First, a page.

The High Court of Justice on Tuesday granted the state an extension in demolishing an illegal outpost in the West Bank, staving off the evacuation until the end of April.
The Amona outpost, in the central West Bank, was slated to be demolished in February, after several previous delays. The state had sought a six-month extension, saying the January elections would change the political landscape and the circumstances of the evacuation.
The court gave the state until April 30 to evacuate the dozens of settler families and demolish their homes.
The judges also refused to reconsider the Palestinian landowner’s claim on the contested territory, in effect declining the state’s appeal to review the case.
The state had said in its November appeal that it needed to review a claim by settlers that they purchased some of the land, on which the outpost stands, from its Palestinian owners.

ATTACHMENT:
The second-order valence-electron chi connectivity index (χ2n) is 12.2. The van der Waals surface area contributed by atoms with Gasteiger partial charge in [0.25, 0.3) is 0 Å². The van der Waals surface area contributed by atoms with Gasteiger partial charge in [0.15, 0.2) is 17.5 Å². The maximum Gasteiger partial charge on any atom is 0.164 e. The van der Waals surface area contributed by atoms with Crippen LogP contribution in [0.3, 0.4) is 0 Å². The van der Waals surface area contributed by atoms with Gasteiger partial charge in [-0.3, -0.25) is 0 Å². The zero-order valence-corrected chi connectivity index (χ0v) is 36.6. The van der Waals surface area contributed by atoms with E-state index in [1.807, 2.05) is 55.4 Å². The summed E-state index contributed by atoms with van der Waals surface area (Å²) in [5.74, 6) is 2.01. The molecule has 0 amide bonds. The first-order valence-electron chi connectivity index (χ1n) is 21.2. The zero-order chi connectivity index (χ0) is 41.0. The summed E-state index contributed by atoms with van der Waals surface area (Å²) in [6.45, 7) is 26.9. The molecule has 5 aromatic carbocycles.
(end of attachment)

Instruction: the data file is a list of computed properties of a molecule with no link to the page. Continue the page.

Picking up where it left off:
Two years ago, the court issued an interim decree ordering the state to account for its failure to enforce demolition orders for homes built on private Palestinian land.
The state had previously told the court that it would remove the settlers and dismantle the outpost before the end of the year.
The current outpost was set up on the site of a previous outpost of the same name, evacuated in 2006. The hilltop saw some of the heaviest resistance by residents and others against army forces sent to remove them. Some 200 people were injured in violent clashes with security forces, turning the site into a symbol of resistance among radical settlers.
Stuart Winer contributed to this report.
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